Muscle Groups and Exercises Teacher Resources

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Students make a model of a major skeletal muscle group. They consider how their life might change if they didn't have, or lack use of, this particular muscle group.
Eighth graders identify and label the primary and secondary muscles used to perform an exercise. Students perform an exercise on a weight machine to figure out which muscles are being used. Students illustrate the muscles used by coloring a diagram of the muscular system.
Students taking Human Anatomy and Physiology design a health club. They analyze the structure and function of various muscle groups and determine what exercise equipment works best for each muscle group, and using a desktop publishing program they design and print a brochure or print advertisement for their health club.
Learn all about the best way to stretch your major muscle groups. Nine of the major muscle groups found in the human body are listed along with discussion points on why exercise and stretching are so important to muscle development. Two types of stretches, ballistic and static, are also described.
From three-way neck rolls to a figure-5 hurdler's stretch, this is an ultimate guide to healthy exercises. It begins with a bulleted list of general guidelines on cardiorespiratory exercise, flexibility, resistance exercises, and range of motion that can be administered as reference pages to class members. The next three pages then include detailed descriptions and images of a variety of stretches and exercises, which you can choose from and demonstrate to your learners.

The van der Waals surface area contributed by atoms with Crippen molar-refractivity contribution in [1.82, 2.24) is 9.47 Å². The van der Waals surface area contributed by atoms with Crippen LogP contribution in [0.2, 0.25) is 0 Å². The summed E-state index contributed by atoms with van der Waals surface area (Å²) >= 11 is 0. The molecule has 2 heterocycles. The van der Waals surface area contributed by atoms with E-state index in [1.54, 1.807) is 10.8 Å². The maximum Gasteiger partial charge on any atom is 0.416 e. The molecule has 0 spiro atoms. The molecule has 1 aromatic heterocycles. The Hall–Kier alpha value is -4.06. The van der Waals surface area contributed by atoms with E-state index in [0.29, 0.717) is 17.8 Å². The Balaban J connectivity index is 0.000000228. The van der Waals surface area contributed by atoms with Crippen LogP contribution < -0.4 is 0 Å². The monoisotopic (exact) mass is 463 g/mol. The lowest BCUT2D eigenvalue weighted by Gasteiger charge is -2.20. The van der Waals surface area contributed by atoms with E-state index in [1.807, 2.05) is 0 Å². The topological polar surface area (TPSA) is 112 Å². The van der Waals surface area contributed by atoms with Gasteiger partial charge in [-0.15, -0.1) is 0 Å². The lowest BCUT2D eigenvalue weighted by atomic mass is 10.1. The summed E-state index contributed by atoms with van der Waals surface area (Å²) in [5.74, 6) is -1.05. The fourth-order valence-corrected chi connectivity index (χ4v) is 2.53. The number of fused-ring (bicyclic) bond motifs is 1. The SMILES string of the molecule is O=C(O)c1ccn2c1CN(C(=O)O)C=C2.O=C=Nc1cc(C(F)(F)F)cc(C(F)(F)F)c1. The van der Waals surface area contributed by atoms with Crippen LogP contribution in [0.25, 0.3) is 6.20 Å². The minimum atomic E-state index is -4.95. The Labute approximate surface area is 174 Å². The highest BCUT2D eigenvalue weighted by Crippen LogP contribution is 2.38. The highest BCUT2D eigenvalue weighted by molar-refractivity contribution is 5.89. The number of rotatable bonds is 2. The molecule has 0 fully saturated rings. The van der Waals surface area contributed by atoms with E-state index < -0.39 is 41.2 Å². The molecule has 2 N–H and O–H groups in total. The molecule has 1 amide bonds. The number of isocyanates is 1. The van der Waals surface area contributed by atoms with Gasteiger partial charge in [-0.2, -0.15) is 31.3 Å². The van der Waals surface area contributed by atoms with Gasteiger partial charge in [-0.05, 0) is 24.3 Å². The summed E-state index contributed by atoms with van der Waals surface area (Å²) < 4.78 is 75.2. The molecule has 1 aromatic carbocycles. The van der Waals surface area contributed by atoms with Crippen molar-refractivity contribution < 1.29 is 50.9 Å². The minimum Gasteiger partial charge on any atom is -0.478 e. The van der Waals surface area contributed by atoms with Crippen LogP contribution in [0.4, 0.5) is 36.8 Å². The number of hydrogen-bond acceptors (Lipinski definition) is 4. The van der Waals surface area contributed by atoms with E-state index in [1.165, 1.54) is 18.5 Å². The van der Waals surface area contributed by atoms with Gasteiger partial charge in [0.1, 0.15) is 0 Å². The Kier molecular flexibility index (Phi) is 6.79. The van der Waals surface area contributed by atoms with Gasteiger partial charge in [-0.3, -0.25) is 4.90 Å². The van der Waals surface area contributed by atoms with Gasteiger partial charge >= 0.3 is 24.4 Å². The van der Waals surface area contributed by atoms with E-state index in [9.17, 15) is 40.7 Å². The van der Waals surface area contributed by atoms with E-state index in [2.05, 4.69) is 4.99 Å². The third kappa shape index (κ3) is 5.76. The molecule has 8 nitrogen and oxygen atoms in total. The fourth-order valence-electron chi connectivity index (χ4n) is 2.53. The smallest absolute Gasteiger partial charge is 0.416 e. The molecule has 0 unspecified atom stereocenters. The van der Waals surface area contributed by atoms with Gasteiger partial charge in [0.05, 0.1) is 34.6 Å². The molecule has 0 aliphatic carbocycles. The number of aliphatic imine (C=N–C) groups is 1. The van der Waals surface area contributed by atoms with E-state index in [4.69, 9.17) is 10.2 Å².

First graders gain knowledge and participate in activities enhancing muscular strength, endurance, and flexibility. In this fitness lesson, 1st graders complete various exercise activities to test out their physical skills.
Children can do almost anything to music, so get them up and moving, working out and strengthening some major muscle groups. Using exercise bands provides some resistance, which makes the muscles work a little harder. With this lesson plan, young learners will just be moving around and grooving to the music; they will be getting stronger without even giving it a thought!
Label the major muscle groups in the human body. This worksheet is two pages, one for the anterior/front view and one for the posterior/back view. The class labels the major muscle group, the common name for the group, and identifies an exercise that works that muscle group. This could also be used in a health class when covering fitness and physical activity.
Students participate in a stretching warm-up exercise. In this physical education lesson, students warm up the large muscle groups by standing on their hands and legs in a belly up position or a belly down position. Students flip their positions after a period of time.
Students identify the muscles and body motions of the human body. In this physiology lesson, students participate in different body motions to discover and explore the muscles that they use in their arms. Students discuss the names of the muscles of the arm and their range of motion.